Awards & Funding


Partial funding for tuition, books and housing may be available to you as an Indigenous Black and Mi'kmaw student, on the basis of need. We expect that you will explore all options for financing your education, including student loans, the Federal Department of Justice Legal Studies for Aboriginal People Program (LSAP) and possible Band funding, prior to the beginning of your first year.

Students who are eligible make a funding application to the Indigenous Black and Mi'kmaw (IB&M) Standing Committee. The Committee assesses each application and awards funding based on need. The Standing Committee is made up of four members of the law faculty, including the Director of the Initiative, representatives from the IB&M Advisory Council and two student representatives from the Initiative.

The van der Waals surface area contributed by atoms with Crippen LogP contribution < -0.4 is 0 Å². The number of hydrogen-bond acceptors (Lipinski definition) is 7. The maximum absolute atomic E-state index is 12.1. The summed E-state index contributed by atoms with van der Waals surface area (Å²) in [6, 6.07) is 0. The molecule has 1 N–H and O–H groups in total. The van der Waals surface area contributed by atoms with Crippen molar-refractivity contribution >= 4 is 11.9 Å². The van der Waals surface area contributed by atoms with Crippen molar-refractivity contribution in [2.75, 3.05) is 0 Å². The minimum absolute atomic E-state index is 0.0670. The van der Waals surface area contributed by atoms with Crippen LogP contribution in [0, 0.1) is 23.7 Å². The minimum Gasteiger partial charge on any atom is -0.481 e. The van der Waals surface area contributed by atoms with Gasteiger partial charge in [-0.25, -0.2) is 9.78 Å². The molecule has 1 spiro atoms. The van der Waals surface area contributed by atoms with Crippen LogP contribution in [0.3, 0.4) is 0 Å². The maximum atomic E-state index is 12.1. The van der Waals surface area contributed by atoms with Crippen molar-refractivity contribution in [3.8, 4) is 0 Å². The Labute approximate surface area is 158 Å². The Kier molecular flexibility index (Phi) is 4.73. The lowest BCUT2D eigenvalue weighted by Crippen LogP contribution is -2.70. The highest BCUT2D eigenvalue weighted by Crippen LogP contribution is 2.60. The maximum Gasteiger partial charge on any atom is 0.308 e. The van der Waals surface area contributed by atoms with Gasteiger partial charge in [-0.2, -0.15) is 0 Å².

IB&M students may also apply for the financial support available to all law students.

Judge Corrine Sparks Award

 

Judge Corrine E Sparks was appointed to the Nova Scotia Family Court in 1987, and became the first African Nova Scotian to be appointed to the bench, and the first African Canadian female to serve on the judiciary in Canada. Throughout her career, Judge Sparks has actively fostered and facilitated judical education and developed educational programs in the area of social context judical education. 

The Judge Corrine Sparks Award was established by the Dalhousie Black Law Students' Association in honour of the outstanding contributions to the legal community made by Judge Sparks. The purpose of the award is to celebrate those students that are committed to using their legal education as a tool for change in their community. The award is presented once a year to the student whose personal and academic endeavours most accurately reflect Judge Sparks' spirit of leadership and community service. The award winner shares the award with a community group of his or her choosing.